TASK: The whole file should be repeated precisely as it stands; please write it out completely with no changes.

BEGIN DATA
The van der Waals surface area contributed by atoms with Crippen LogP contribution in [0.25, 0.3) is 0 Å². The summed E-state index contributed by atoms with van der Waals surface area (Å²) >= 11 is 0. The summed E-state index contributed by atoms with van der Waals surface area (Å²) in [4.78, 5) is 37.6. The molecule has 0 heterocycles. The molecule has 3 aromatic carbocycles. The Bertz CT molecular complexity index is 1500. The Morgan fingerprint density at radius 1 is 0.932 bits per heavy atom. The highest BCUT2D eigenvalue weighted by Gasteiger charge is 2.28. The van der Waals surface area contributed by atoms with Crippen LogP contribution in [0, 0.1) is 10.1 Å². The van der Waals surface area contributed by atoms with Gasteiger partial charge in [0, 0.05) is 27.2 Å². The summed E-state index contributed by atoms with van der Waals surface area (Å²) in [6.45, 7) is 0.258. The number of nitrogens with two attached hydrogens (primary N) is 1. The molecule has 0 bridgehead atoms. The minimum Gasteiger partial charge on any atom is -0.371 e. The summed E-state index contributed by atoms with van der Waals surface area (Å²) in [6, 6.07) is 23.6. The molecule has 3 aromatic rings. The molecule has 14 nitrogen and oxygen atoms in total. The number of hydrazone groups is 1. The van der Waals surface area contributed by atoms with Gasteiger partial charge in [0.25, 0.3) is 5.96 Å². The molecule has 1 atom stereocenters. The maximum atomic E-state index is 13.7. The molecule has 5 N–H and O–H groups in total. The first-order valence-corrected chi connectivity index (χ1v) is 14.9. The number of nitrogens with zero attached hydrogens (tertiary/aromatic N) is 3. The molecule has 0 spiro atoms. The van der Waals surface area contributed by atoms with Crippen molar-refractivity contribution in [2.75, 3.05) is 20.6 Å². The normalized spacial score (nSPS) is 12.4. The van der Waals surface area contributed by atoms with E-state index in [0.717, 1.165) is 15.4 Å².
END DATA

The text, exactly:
The van der Waals surface area contributed by atoms with Crippen LogP contribution in [0.25, 0.3) is 0 Å². The summed E-state index contributed by atoms with van der Waals surface area (Å²) >= 11 is 0. The summed E-state index contributed by atoms with van der Waals surface area (Å²) in [4.78, 5) is 37.6. The molecule has 0 heterocycles. The molecule has 3 aromatic carbocycles. The Bertz CT molecular complexity index is 1500. The Morgan fingerprint density at radius 1 is 0.932 bits per heavy atom. The highest BCUT2D eigenvalue weighted by Gasteiger charge is 2.28. The van der Waals surface area contributed by atoms with Crippen LogP contribution in [0, 0.1) is 10.1 Å². The van der Waals surface area contributed by atoms with Gasteiger partial charge in [0, 0.05) is 27.2 Å². The summed E-state index contributed by atoms with van der Waals surface area (Å²) in [6.45, 7) is 0.258. The number of nitrogens with two attached hydrogens (primary N) is 1. The molecule has 0 bridgehead atoms. The minimum Gasteiger partial charge on any atom is -0.371 e. The summed E-state index contributed by atoms with van der Waals surface area (Å²) in [6, 6.07) is 23.6. The molecule has 3 aromatic rings. The molecule has 14 nitrogen and oxygen atoms in total. The number of hydrazone groups is 1. The van der Waals surface area contributed by atoms with Gasteiger partial charge in [0.25, 0.3) is 5.96 Å². The molecule has 1 atom stereocenters. The maximum atomic E-state index is 13.7. The molecule has 5 N–H and O–H groups in total. The first-order valence-corrected chi connectivity index (χ1v) is 14.9. The number of nitrogens with zero attached hydrogens (tertiary/aromatic N) is 3. The molecule has 0 spiro atoms. The van der Waals surface area contributed by atoms with Crippen molar-refractivity contribution in [2.75, 3.05) is 20.6 Å². The normalized spacial score (nSPS) is 12.4. The van der Waals surface area contributed by atoms with E-state index in [0.717, 1.165) is 15.4 Å².